More than 200,000 low income households have received grants to help them through difficult times, thanks to the Scottish Welfare Fund.
New figures show that since the scheme was set up in April 2013, £97.9 million worth of grants have been given to nearly 204,000 households in Scotland.
The statistics showed that of nearly 204,000 households helped to 31 March 2016, almost 111,000 were single people and over 67,000 were families with children.
The Scottish Welfare Fund comprises of Community Care Grants – which help people to live independently – and Crisis Grants, which provide a safety net in a disaster or emergency.
Between 1 April 2013 and 31 March 2016, around 127,000 Community Care Grants were awarded. The awards were typically for floor coverings, white goods and furnishings. During the same time period, around 287,000 Crisis Grants were awarded. Most Crisis Grant expenditure was on food, essential heating costs and other living expenses.
People can also be given support to live in their own homes where there’s a risk of homelessness or going into care or for families facing exceptional pressures – where funding can cover larger essential one-off items like washing machines or cookers.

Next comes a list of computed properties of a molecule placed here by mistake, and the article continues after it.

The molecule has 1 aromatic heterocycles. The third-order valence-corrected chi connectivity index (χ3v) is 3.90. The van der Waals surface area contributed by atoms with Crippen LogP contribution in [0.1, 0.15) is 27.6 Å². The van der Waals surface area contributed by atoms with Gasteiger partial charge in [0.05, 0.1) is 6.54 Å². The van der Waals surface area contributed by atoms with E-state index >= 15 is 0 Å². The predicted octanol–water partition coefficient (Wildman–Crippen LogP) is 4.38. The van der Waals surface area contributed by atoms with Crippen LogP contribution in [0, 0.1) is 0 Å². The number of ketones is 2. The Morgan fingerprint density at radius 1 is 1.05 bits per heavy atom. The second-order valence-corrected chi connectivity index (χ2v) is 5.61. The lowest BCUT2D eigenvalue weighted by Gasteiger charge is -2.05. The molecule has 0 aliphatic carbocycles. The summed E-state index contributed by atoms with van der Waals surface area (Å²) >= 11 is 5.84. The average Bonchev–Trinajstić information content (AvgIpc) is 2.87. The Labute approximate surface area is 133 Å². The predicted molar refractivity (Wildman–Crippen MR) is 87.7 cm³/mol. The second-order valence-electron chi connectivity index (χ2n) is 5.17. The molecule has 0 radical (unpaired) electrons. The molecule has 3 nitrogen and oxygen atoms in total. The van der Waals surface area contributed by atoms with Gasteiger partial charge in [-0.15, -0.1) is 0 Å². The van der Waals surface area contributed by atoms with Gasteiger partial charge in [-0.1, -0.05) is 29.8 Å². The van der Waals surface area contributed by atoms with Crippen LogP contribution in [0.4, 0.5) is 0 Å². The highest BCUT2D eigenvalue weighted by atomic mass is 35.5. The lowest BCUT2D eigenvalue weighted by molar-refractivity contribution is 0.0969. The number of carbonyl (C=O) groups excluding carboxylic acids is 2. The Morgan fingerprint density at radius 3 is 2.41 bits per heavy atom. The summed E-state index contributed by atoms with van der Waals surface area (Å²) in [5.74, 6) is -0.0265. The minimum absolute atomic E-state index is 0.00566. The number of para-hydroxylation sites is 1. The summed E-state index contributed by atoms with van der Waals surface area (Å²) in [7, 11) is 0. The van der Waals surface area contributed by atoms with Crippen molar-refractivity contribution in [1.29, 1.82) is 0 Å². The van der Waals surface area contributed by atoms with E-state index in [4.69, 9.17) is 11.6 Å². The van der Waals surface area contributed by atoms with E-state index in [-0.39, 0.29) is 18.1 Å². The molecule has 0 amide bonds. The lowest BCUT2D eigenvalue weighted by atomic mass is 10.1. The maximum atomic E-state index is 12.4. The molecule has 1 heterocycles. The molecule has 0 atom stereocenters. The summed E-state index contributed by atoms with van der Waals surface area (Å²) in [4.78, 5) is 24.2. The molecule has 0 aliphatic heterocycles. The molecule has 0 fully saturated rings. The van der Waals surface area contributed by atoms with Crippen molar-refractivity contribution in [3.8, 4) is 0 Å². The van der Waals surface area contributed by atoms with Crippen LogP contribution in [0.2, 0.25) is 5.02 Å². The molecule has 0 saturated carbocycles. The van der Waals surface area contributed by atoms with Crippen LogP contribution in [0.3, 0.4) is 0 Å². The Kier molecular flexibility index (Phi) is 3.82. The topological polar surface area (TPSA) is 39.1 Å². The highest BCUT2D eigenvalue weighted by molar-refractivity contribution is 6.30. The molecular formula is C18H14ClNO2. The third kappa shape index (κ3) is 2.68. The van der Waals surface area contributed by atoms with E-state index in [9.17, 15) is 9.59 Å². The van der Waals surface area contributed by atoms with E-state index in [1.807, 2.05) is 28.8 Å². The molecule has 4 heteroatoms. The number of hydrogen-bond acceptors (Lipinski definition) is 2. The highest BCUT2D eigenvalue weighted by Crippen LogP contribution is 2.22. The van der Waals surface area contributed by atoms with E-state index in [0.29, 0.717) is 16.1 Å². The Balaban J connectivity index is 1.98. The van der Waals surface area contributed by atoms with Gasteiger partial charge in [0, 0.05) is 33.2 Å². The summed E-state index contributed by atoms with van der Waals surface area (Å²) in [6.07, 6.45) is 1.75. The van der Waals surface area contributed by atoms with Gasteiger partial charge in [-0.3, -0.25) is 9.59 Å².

Around one-third of grants were given to households with children, while around 54% of those grants were given to single person households with no children.
Social Security Secretary Angela Constance said: “No-one in Scotland should be living in poverty, and it is crucial that we are able to give support to those most in need, when they need it.
“This can be especially important in times of desperation or emergency, or when people have been affected by delays in benefits.
“The Scottish Welfare Fund provides a vital lifeline to families during times of crisis, and helps people in desperate situations where they cannot afford to buy everyday items, such as food or nappies, that many of us take for granted.
“It is important this money gets to those who need it most, and that is why, from April this year, we have made changes to the way funding is allocated to local authorities, to ensure it reaches those people who most need it.”